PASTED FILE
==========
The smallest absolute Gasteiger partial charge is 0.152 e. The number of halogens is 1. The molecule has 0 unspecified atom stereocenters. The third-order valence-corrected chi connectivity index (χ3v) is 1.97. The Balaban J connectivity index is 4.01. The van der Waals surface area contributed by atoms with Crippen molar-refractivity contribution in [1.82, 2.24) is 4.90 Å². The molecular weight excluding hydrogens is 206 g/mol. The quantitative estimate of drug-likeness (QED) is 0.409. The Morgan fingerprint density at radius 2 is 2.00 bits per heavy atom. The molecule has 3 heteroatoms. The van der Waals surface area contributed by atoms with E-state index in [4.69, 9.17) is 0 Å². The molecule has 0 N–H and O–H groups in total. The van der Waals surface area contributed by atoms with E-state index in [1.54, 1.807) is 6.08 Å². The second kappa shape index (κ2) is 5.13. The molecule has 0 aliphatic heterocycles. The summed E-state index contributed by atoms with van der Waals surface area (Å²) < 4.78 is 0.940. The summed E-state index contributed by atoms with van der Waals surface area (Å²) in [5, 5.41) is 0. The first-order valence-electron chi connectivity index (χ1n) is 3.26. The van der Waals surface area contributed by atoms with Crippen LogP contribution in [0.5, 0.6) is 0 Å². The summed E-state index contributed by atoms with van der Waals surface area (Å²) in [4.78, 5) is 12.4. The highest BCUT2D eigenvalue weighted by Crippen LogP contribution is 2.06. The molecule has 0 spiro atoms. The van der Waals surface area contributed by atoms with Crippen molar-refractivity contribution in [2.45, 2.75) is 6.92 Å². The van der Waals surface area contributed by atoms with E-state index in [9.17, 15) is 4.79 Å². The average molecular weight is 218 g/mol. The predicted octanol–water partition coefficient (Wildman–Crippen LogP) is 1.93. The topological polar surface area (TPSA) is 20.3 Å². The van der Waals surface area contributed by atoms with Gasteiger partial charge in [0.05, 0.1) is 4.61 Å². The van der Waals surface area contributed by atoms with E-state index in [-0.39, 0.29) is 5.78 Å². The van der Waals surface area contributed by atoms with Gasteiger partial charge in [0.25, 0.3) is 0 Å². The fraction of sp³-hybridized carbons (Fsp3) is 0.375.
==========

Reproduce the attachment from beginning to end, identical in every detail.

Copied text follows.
The smallest absolute Gasteiger partial charge is 0.152 e. The number of halogens is 1. The molecule has 0 unspecified atom stereocenters. The third-order valence-corrected chi connectivity index (χ3v) is 1.97. The Balaban J connectivity index is 4.01. The van der Waals surface area contributed by atoms with Crippen molar-refractivity contribution in [1.82, 2.24) is 4.90 Å². The molecular weight excluding hydrogens is 206 g/mol. The quantitative estimate of drug-likeness (QED) is 0.409. The Morgan fingerprint density at radius 2 is 2.00 bits per heavy atom. The molecule has 3 heteroatoms. The van der Waals surface area contributed by atoms with E-state index in [4.69, 9.17) is 0 Å². The molecule has 0 N–H and O–H groups in total. The van der Waals surface area contributed by atoms with E-state index in [1.54, 1.807) is 6.08 Å². The second kappa shape index (κ2) is 5.13. The molecule has 0 aliphatic heterocycles. The summed E-state index contributed by atoms with van der Waals surface area (Å²) < 4.78 is 0.940. The summed E-state index contributed by atoms with van der Waals surface area (Å²) in [5, 5.41) is 0. The first-order valence-electron chi connectivity index (χ1n) is 3.26. The van der Waals surface area contributed by atoms with Crippen LogP contribution in [0.5, 0.6) is 0 Å². The summed E-state index contributed by atoms with van der Waals surface area (Å²) in [4.78, 5) is 12.4. The highest BCUT2D eigenvalue weighted by Crippen LogP contribution is 2.06. The molecule has 0 spiro atoms. The van der Waals surface area contributed by atoms with Crippen molar-refractivity contribution in [2.45, 2.75) is 6.92 Å². The van der Waals surface area contributed by atoms with E-state index in [9.17, 15) is 4.79 Å². The average molecular weight is 218 g/mol. The predicted octanol–water partition coefficient (Wildman–Crippen LogP) is 1.93. The topological polar surface area (TPSA) is 20.3 Å². The van der Waals surface area contributed by atoms with Gasteiger partial charge in [0.05, 0.1) is 4.61 Å². The van der Waals surface area contributed by atoms with E-state index in [-0.39, 0.29) is 5.78 Å². The van der Waals surface area contributed by atoms with Gasteiger partial charge in [0.25, 0.3) is 0 Å². The fraction of sp³-hybridized carbons (Fsp3) is 0.375.